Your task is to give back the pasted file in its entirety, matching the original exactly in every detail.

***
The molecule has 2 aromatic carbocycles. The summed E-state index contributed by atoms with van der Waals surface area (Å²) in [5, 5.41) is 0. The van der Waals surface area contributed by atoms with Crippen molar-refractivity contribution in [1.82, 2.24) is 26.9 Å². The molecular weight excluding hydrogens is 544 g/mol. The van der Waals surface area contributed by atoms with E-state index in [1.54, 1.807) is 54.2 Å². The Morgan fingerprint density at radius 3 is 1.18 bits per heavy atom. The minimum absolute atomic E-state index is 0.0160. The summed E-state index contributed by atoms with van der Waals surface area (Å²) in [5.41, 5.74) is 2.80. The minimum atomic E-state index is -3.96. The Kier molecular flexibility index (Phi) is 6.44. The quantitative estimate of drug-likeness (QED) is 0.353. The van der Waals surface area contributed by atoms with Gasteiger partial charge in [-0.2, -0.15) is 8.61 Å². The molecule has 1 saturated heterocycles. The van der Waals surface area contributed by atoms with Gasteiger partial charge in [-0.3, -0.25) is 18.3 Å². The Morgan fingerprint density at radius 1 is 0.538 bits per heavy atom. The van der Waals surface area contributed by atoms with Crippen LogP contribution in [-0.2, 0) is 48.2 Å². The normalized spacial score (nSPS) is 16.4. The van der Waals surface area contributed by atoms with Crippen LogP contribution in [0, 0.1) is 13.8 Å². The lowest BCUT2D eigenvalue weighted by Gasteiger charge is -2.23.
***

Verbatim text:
The molecule has 2 aromatic carbocycles. The summed E-state index contributed by atoms with van der Waals surface area (Å²) in [5, 5.41) is 0. The van der Waals surface area contributed by atoms with Crippen molar-refractivity contribution in [1.82, 2.24) is 26.9 Å². The molecular weight excluding hydrogens is 544 g/mol. The van der Waals surface area contributed by atoms with E-state index in [1.54, 1.807) is 54.2 Å². The Morgan fingerprint density at radius 3 is 1.18 bits per heavy atom. The minimum absolute atomic E-state index is 0.0160. The summed E-state index contributed by atoms with van der Waals surface area (Å²) in [5.41, 5.74) is 2.80. The minimum atomic E-state index is -3.96. The Kier molecular flexibility index (Phi) is 6.44. The quantitative estimate of drug-likeness (QED) is 0.353. The van der Waals surface area contributed by atoms with Gasteiger partial charge in [-0.2, -0.15) is 8.61 Å². The molecule has 1 saturated heterocycles. The van der Waals surface area contributed by atoms with Gasteiger partial charge in [-0.3, -0.25) is 18.3 Å². The Morgan fingerprint density at radius 1 is 0.538 bits per heavy atom. The van der Waals surface area contributed by atoms with Crippen LogP contribution in [-0.2, 0) is 48.2 Å². The normalized spacial score (nSPS) is 16.4. The van der Waals surface area contributed by atoms with Crippen LogP contribution in [0, 0.1) is 13.8 Å². The lowest BCUT2D eigenvalue weighted by Gasteiger charge is -2.23.